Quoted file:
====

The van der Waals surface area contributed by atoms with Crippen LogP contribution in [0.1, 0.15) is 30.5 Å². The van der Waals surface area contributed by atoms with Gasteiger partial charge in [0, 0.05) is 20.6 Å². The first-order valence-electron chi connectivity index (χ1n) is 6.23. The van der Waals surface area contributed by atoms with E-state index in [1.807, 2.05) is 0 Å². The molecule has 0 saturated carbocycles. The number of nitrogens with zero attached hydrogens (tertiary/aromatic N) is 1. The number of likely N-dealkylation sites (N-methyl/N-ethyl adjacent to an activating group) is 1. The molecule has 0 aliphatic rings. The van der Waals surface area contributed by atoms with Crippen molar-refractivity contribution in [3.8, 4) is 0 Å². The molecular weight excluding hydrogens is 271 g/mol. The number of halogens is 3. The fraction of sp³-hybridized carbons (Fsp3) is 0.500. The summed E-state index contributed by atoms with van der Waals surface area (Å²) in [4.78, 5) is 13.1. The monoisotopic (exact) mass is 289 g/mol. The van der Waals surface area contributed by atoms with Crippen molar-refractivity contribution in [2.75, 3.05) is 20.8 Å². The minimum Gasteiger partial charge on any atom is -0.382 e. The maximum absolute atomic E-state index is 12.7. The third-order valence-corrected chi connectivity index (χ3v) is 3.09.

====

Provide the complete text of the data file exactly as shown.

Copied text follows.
The van der Waals surface area contributed by atoms with Crippen LogP contribution in [0.1, 0.15) is 30.5 Å². The van der Waals surface area contributed by atoms with Gasteiger partial charge in [0, 0.05) is 20.6 Å². The first-order valence-electron chi connectivity index (χ1n) is 6.23. The van der Waals surface area contributed by atoms with E-state index in [1.807, 2.05) is 0 Å². The molecule has 0 saturated carbocycles. The number of nitrogens with zero attached hydrogens (tertiary/aromatic N) is 1. The number of likely N-dealkylation sites (N-methyl/N-ethyl adjacent to an activating group) is 1. The molecule has 0 aliphatic rings. The van der Waals surface area contributed by atoms with Crippen molar-refractivity contribution in [3.8, 4) is 0 Å². The molecular weight excluding hydrogens is 271 g/mol. The number of halogens is 3. The fraction of sp³-hybridized carbons (Fsp3) is 0.500. The summed E-state index contributed by atoms with van der Waals surface area (Å²) in [4.78, 5) is 13.1. The monoisotopic (exact) mass is 289 g/mol. The van der Waals surface area contributed by atoms with Crippen molar-refractivity contribution in [2.75, 3.05) is 20.8 Å². The minimum Gasteiger partial charge on any atom is -0.382 e. The maximum absolute atomic E-state index is 12.7. The third-order valence-corrected chi connectivity index (χ3v) is 3.09.